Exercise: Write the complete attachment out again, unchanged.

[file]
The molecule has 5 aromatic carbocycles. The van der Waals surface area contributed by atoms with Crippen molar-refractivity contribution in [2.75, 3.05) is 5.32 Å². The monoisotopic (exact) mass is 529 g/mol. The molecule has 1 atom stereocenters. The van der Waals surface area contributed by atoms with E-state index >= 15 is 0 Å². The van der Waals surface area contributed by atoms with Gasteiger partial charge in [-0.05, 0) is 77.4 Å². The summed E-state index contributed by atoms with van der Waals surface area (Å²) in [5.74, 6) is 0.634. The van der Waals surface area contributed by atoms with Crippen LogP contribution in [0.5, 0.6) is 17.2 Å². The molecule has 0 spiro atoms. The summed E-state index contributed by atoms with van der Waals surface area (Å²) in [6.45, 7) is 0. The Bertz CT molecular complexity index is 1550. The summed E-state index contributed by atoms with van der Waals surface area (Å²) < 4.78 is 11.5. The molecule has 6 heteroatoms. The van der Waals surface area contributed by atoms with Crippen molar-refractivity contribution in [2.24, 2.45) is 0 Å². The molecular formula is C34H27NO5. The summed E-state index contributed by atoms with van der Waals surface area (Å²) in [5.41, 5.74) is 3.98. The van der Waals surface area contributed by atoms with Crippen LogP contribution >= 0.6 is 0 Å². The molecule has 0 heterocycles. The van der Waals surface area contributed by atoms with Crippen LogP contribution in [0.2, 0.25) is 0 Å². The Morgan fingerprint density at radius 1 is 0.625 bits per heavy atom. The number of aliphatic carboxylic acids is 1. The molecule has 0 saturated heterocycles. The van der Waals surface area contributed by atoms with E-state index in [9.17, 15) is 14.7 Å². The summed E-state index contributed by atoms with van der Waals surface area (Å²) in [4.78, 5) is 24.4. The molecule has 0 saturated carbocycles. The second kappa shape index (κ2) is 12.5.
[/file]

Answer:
The molecule has 5 aromatic carbocycles. The van der Waals surface area contributed by atoms with Crippen molar-refractivity contribution in [2.75, 3.05) is 5.32 Å². The monoisotopic (exact) mass is 529 g/mol. The molecule has 1 atom stereocenters. The van der Waals surface area contributed by atoms with E-state index >= 15 is 0 Å². The van der Waals surface area contributed by atoms with Gasteiger partial charge in [-0.05, 0) is 77.4 Å². The summed E-state index contributed by atoms with van der Waals surface area (Å²) in [5.74, 6) is 0.634. The van der Waals surface area contributed by atoms with Crippen LogP contribution in [0.5, 0.6) is 17.2 Å². The molecule has 0 spiro atoms. The summed E-state index contributed by atoms with van der Waals surface area (Å²) in [6.45, 7) is 0. The Bertz CT molecular complexity index is 1550. The summed E-state index contributed by atoms with van der Waals surface area (Å²) < 4.78 is 11.5. The molecule has 6 heteroatoms. The van der Waals surface area contributed by atoms with Crippen molar-refractivity contribution in [2.24, 2.45) is 0 Å². The molecular formula is C34H27NO5. The summed E-state index contributed by atoms with van der Waals surface area (Å²) in [5.41, 5.74) is 3.98. The van der Waals surface area contributed by atoms with Crippen LogP contribution >= 0.6 is 0 Å². The molecule has 0 heterocycles. The van der Waals surface area contributed by atoms with Crippen LogP contribution in [0.2, 0.25) is 0 Å². The Morgan fingerprint density at radius 1 is 0.625 bits per heavy atom. The number of aliphatic carboxylic acids is 1. The molecule has 0 saturated heterocycles. The van der Waals surface area contributed by atoms with E-state index in [9.17, 15) is 14.7 Å². The summed E-state index contributed by atoms with van der Waals surface area (Å²) in [4.78, 5) is 24.4. The molecule has 0 saturated carbocycles. The second kappa shape index (κ2) is 12.5.